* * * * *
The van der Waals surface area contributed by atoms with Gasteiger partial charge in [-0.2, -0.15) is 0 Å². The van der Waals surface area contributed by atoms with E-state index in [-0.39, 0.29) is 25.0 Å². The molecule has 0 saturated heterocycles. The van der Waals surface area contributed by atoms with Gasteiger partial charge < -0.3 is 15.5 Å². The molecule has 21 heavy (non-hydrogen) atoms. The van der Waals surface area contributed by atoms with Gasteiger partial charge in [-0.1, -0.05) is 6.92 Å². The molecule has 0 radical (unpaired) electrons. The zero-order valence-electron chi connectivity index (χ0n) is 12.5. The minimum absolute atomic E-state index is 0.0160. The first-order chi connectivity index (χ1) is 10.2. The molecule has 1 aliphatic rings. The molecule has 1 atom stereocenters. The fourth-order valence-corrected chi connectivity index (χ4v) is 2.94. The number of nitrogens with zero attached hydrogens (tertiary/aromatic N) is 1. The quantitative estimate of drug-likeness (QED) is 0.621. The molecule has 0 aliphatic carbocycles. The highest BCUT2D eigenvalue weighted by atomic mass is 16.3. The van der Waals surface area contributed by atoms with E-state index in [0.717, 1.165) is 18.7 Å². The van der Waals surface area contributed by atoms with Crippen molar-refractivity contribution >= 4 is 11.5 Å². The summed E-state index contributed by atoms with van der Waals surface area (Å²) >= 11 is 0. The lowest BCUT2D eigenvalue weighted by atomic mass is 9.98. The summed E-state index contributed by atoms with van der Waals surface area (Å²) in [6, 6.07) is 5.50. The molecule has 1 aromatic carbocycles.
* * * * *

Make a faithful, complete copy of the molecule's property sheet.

The van der Waals surface area contributed by atoms with Gasteiger partial charge in [-0.2, -0.15) is 0 Å². The van der Waals surface area contributed by atoms with E-state index in [-0.39, 0.29) is 25.0 Å². The molecule has 0 saturated heterocycles. The van der Waals surface area contributed by atoms with Gasteiger partial charge < -0.3 is 15.5 Å². The molecule has 21 heavy (non-hydrogen) atoms. The van der Waals surface area contributed by atoms with Gasteiger partial charge in [-0.1, -0.05) is 6.92 Å². The molecule has 0 radical (unpaired) electrons. The zero-order valence-electron chi connectivity index (χ0n) is 12.5. The minimum absolute atomic E-state index is 0.0160. The first-order chi connectivity index (χ1) is 10.2. The molecule has 1 aliphatic rings. The molecule has 1 atom stereocenters. The fourth-order valence-corrected chi connectivity index (χ4v) is 2.94. The number of nitrogens with zero attached hydrogens (tertiary/aromatic N) is 1. The quantitative estimate of drug-likeness (QED) is 0.621. The molecule has 0 aliphatic carbocycles. The highest BCUT2D eigenvalue weighted by atomic mass is 16.3. The van der Waals surface area contributed by atoms with E-state index in [0.717, 1.165) is 18.7 Å². The van der Waals surface area contributed by atoms with Crippen molar-refractivity contribution >= 4 is 11.5 Å². The summed E-state index contributed by atoms with van der Waals surface area (Å²) >= 11 is 0. The lowest BCUT2D eigenvalue weighted by atomic mass is 9.98. The summed E-state index contributed by atoms with van der Waals surface area (Å²) in [6, 6.07) is 5.50. The molecule has 1 aromatic carbocycles.